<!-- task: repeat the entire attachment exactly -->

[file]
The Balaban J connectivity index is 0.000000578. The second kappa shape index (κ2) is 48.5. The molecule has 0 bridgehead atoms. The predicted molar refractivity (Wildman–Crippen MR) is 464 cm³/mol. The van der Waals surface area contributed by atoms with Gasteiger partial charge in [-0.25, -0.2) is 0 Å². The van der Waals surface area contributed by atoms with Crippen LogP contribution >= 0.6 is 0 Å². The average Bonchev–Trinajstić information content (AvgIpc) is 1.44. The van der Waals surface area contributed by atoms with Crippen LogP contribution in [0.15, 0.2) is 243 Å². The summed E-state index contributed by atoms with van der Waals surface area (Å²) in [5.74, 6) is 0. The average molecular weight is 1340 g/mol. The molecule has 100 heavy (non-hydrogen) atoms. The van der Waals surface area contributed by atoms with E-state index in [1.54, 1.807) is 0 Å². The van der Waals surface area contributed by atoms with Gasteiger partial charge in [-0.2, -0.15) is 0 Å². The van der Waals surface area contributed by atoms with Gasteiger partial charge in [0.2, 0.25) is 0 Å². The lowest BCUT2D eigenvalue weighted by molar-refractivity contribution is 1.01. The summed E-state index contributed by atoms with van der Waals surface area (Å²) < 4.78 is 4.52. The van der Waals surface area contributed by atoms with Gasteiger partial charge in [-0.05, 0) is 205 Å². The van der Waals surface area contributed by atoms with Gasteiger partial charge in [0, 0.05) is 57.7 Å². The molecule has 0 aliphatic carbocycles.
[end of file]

The Balaban J connectivity index is 0.000000578. The second kappa shape index (κ2) is 48.5. The molecule has 0 bridgehead atoms. The predicted molar refractivity (Wildman–Crippen MR) is 464 cm³/mol. The van der Waals surface area contributed by atoms with Gasteiger partial charge in [-0.25, -0.2) is 0 Å². The van der Waals surface area contributed by atoms with Crippen LogP contribution >= 0.6 is 0 Å². The average Bonchev–Trinajstić information content (AvgIpc) is 1.44. The van der Waals surface area contributed by atoms with Crippen LogP contribution in [0.15, 0.2) is 243 Å². The summed E-state index contributed by atoms with van der Waals surface area (Å²) in [5.74, 6) is 0. The average molecular weight is 1340 g/mol. The molecule has 100 heavy (non-hydrogen) atoms. The van der Waals surface area contributed by atoms with E-state index in [1.54, 1.807) is 0 Å². The van der Waals surface area contributed by atoms with Gasteiger partial charge in [-0.2, -0.15) is 0 Å². The van der Waals surface area contributed by atoms with Gasteiger partial charge in [0.2, 0.25) is 0 Å². The lowest BCUT2D eigenvalue weighted by molar-refractivity contribution is 1.01. The summed E-state index contributed by atoms with van der Waals surface area (Å²) < 4.78 is 4.52. The van der Waals surface area contributed by atoms with Gasteiger partial charge in [-0.05, 0) is 205 Å². The van der Waals surface area contributed by atoms with Gasteiger partial charge in [0, 0.05) is 57.7 Å². The molecule has 0 aliphatic carbocycles.